Michigan confirms first case of South African COVID variant in Jackson County

Variant first detected in South Africa in October; case in Michigan identified in a child

South African COVID variant detected in Michigan
South African COVID variant detected in Michigan

LANSING, Mich. – The Michigan Department of Health and Human Services announced that the first case of the COVID-19 variant B.1.351 has been identified in a child in Jackson County.

The health department did not say how the boy was infected but a case investigation is underway to determine close contacts and if there are additional cases associated.

This new variant was originally detected in South Africa in October 2020 and shares some mutations with the B117 variant. The first case of the B117 variant -- originally detected in the United Kingdom -- was identified in Washtenaw County.

READ: Everything we know about virus variants in Michigan, US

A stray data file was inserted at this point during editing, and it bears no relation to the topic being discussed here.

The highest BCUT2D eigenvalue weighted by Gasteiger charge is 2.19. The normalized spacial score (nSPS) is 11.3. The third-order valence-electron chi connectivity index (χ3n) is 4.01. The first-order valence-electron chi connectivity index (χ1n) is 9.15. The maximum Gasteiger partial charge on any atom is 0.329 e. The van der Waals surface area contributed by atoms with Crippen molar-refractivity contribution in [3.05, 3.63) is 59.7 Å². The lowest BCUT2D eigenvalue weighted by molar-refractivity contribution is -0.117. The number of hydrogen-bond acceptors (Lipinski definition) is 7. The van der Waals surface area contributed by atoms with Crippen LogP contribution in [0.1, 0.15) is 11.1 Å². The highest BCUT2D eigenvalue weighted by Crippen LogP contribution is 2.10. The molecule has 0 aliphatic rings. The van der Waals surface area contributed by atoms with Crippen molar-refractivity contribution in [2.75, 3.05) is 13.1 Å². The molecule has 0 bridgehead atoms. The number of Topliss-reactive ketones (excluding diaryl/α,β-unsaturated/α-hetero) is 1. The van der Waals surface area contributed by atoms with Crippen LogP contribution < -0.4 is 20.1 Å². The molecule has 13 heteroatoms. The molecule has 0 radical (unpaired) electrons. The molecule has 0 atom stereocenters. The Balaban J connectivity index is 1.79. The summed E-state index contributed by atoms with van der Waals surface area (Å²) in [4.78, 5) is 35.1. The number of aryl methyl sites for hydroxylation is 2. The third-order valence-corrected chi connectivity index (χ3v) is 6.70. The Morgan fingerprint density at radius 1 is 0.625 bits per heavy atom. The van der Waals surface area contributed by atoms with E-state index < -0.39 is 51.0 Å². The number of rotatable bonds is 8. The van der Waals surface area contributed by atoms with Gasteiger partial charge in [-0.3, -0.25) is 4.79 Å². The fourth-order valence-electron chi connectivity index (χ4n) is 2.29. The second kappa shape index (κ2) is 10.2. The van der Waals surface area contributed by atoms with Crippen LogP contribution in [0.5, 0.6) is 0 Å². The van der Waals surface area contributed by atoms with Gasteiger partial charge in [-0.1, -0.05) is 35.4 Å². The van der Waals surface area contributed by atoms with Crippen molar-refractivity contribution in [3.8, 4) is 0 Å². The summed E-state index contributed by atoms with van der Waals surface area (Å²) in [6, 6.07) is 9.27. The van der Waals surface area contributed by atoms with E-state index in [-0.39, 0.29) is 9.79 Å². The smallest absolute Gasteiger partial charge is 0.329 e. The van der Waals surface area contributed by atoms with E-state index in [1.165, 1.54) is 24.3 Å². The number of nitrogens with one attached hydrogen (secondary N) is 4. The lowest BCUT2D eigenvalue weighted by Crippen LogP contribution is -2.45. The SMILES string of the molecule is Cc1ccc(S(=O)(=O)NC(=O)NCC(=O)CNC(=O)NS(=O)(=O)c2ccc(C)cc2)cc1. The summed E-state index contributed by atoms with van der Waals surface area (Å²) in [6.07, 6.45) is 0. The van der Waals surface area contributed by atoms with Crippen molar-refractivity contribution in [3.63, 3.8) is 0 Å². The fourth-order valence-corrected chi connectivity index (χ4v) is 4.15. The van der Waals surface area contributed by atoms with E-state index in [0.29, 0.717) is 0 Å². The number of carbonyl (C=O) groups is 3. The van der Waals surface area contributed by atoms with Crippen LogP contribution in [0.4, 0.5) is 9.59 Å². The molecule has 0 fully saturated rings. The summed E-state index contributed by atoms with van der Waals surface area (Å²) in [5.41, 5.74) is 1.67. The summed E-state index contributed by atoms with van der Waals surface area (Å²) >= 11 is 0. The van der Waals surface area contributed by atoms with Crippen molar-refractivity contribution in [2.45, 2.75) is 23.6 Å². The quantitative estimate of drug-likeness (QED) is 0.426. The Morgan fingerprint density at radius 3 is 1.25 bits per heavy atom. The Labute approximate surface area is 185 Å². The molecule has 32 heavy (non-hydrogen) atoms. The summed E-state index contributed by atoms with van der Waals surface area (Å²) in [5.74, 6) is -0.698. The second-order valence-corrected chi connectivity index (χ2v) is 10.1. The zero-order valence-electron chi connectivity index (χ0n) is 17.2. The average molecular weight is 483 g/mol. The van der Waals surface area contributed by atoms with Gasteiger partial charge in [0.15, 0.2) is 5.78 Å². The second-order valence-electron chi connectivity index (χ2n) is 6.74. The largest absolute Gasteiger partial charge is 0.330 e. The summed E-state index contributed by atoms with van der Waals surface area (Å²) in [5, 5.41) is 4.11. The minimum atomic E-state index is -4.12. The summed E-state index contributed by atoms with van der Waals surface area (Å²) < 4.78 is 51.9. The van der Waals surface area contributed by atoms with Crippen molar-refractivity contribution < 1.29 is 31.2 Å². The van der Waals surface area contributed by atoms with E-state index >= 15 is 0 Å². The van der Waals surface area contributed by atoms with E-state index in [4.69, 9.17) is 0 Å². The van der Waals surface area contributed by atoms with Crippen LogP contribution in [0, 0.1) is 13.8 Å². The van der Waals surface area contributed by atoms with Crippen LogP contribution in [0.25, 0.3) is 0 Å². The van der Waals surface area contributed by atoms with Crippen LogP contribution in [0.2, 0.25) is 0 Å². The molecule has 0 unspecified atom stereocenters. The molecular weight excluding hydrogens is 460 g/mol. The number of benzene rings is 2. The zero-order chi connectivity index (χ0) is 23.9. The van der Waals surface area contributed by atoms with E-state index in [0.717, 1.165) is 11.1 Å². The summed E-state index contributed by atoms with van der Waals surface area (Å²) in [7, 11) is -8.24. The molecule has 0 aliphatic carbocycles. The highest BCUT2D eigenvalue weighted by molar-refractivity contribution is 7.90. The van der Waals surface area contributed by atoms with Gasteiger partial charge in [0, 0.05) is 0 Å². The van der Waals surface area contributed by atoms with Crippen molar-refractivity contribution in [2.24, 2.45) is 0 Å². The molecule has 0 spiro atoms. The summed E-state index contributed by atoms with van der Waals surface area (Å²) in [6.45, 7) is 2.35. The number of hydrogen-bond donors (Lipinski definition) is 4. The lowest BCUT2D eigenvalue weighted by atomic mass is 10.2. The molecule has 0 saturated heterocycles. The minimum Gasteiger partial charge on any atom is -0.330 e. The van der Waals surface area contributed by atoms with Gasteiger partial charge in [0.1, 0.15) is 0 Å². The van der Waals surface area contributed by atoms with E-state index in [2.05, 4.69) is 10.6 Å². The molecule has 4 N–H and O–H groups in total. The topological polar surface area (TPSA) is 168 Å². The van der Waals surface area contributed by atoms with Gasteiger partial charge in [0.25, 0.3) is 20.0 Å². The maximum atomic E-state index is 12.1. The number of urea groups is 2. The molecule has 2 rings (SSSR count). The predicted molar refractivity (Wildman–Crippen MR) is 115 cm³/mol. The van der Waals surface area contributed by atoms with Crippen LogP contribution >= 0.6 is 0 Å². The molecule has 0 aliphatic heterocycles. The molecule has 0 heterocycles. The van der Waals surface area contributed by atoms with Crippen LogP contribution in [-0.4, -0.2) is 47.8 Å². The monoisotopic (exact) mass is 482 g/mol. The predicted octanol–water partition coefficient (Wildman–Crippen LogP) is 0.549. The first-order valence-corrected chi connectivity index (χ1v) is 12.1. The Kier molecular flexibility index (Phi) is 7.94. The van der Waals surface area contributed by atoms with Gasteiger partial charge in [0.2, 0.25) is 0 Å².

Officials said B.1.351 is believed to be more contagious but there is no indication that it “affects the clinical outcomes or disease severity compared to the SARS-CoV-2 virus that has been circulating across the United States for months.”

However, a higher rate of transmission could increase the number of people who need to be hospitalized or lose their lives to COVID-19 should the new variant begin circulating widely in Michigan. Officials said as of Monday, the variant has been identified in 20 other states and jurisdictions.

This case in Michigan is the only one identified at this time. It was first reported in the U.S. on Jan. 28 when it was identified in two people in South Carolina.

“We are concerned about the discovery of another variant in Michigan, although it was not unexpected,” said Dr. Joneigh Khaldun, MDHHS chief medical executive and chief deputy for health. “We continue to urge Michiganders to follow a research-based approach by wearing their masks properly, socially distancing, avoiding crowds, washing their hands often, and making a plan to get the safe and effective COVID-19 vaccine once it is their turn. We all have a personal responsibility to slow the spread of COVID-19 and end this pandemic as quickly as possible.”

Based on available evidence, current tests can identify COVID-19 in these cases. The available COVID-19 vaccines also work against this new variant.

About the Author:

DeJanay Booth joined WDIV as a web producer in July 2020. She previously worked as a news reporter in New Mexico before moving back to Michigan.